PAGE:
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Is it worth paying for a bigger state pension?


THE BIG MONEY QUESTION: Is it worth paying for a bigger state pension as I don’t have 35 years of National Insurance contributions?

In a new series, we answer YOUR burning money questions…

Since turning 60 last year, I’ve started to worry that I won’t get the full state pension as I don’t have 35 years of National Insurance contributions. 

I know I can ‘buy’ these missing years to boost my payout – but is it worth spending a lump sum now to get more each year? M.B., Yorkshire 

Leap of faith: If you do not have 35 years of contributions you may be able to ‘buy’ extra years of NI payments

Rachel Rickard Straus replies: The state pension forms the bedrock of most people’s retirement income, but not everyone receives the full amount. If you have not paid sufficient National Insurance contributions over the years, you may receive a lower monthly sum. 

The full state pension is worth £185.15 a week. Since 2016, it is paid to people who have 35 qualifying years of NI contributions. 

If you have fewer years, you receive a lower amount, in proportion to what you have paid in. For example, if you have made 20 years of contributions, you will receive 20/35th of the full state pension – or £105.80 a week. If you do not have 35 years of contributions – maybe because you took a long break from work to start a family or lived for a while overseas – you may be able to ‘buy’ extra years of NI payments.

So what does it cost exactly? 

If you want to add the equivalent of one year’s NI contributions, it’ll cost you around £824. 

You may also have the option to buy a partial year in which you’ve already paid some NI contributions, but not enough for it to count towards your state pension record. This will be cheaper than buying a full year. At the moment, a payment of around £824 will add £5.29 a week to your state pension – £275.08 a year. So, you will have earned back the payment in around three years. 

If you enjoy a long retirement, it will represent a good deal. A 65- year-old who retired in 2017 is expected to live on average for another 22 years. If they topped up their record by one year today, they would receive an extra £4,676 over the years for a cost of £824. For most people who have gaps in their employment history, buying the top-up is a good idea.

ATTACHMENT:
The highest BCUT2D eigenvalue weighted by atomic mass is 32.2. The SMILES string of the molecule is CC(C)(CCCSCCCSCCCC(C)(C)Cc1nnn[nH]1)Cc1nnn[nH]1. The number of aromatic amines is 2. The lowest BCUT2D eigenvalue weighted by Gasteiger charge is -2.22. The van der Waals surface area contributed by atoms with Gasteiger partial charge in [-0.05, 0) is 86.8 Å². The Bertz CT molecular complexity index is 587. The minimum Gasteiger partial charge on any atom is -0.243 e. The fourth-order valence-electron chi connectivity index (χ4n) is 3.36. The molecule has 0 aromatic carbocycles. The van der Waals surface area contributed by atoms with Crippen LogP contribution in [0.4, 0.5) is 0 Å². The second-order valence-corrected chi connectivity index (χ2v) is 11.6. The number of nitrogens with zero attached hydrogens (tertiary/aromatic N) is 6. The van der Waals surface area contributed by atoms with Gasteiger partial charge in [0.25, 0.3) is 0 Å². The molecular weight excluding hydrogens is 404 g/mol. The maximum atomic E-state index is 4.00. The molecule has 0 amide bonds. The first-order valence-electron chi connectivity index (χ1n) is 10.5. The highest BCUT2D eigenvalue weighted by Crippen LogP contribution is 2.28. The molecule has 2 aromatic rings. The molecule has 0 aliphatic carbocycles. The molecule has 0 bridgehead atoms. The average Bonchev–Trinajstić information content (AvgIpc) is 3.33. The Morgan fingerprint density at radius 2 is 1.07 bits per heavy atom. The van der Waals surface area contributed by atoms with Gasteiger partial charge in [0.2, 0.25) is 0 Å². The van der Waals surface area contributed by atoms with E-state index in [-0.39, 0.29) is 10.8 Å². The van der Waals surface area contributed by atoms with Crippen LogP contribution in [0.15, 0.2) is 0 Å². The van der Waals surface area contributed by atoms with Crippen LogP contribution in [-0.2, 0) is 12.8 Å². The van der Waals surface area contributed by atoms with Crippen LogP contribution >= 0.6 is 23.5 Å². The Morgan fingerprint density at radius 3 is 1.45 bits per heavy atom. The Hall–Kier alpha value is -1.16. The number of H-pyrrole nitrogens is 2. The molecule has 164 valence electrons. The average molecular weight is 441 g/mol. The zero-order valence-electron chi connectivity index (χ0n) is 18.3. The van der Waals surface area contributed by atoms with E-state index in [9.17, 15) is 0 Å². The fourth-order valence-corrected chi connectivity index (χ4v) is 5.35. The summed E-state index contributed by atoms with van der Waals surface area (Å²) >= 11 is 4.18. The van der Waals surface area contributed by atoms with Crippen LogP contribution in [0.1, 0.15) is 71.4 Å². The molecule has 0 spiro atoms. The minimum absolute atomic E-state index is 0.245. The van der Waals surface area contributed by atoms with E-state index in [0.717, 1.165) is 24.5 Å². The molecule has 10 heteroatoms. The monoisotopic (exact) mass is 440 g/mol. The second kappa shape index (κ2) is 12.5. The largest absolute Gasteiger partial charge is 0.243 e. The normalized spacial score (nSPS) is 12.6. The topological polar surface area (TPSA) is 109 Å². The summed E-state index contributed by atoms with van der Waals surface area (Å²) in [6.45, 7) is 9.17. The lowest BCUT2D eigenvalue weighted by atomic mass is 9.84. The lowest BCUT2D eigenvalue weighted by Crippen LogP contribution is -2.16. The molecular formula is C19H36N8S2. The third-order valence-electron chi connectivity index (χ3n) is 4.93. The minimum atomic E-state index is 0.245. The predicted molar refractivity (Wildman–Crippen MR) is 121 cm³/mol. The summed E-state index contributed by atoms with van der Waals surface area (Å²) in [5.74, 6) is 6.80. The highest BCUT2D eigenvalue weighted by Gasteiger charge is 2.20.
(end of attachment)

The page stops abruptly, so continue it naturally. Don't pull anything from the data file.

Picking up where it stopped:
Is there a catch? 

You should make top-up payments within six years of missing the original payment. The state pension was modernised in 2016 to simplify the payments system – and with it the way in which entitlements are calculated. To ease the transition, you have until April next year to pay for any gaps between the tax years ending April 5, 2007, and April 5, 2016. 

Under the old system, people often have lower state pensions because they were what is known as ‘contracted out’. In these cases, buying state pension top-ups will not boost your income. Helen Morrissey, senior pensions and retirement analyst at Hargreaves Lansdown, explains: ‘Contracting out is where you gave up entitlement to the additional state pension in return for lower NI contributions for you and your employer. In return you would get extra contributions to your workplace pension instead. 

‘This was often seen as providing a better deal than staying in the additional state pension. It is a complex area and you don’t want to spend money unnecessarily – so check your state pension forecast and then speak to the Department for Work and Pensions about how best to plug any gaps.’

Can I do it for free? 

Quite possibly. There are many activities apart from work that should earn you qualifying NI years, but not all of them are registered automatically. 

Think about why you have gaps in your NI records and whether they may qualify you for free state pension top-ups. For example, you may be eligible because you cared for a grandchild who was under the age of 12, or cared for a sick or disabled person for at least 20 hours a week. Other triggers for free pension top-ups include being a foster carer at any time since 2010 and if you were a juror on a long-running case. You can check your NI record at gov. uk/check-national-insurance-record or by phoning Revenue & Customs on 0300 200 3500. 

How to get started

First, you need to find out how many qualifying years of NI contributions you have. You can do this online at gov.uk/check-state-pension. Here you will find out how much state pension you should get, when you can get it and whether or not you can increase it. You can also phone the Government’s Future Pension Centre on 0800 731 0175 or write to them at: The Pension Service 9, Mail Handling Site A, Wolverhampton, WV98 1LU. 

TOP SIPPS FOR DIY PENSION INVESTORS



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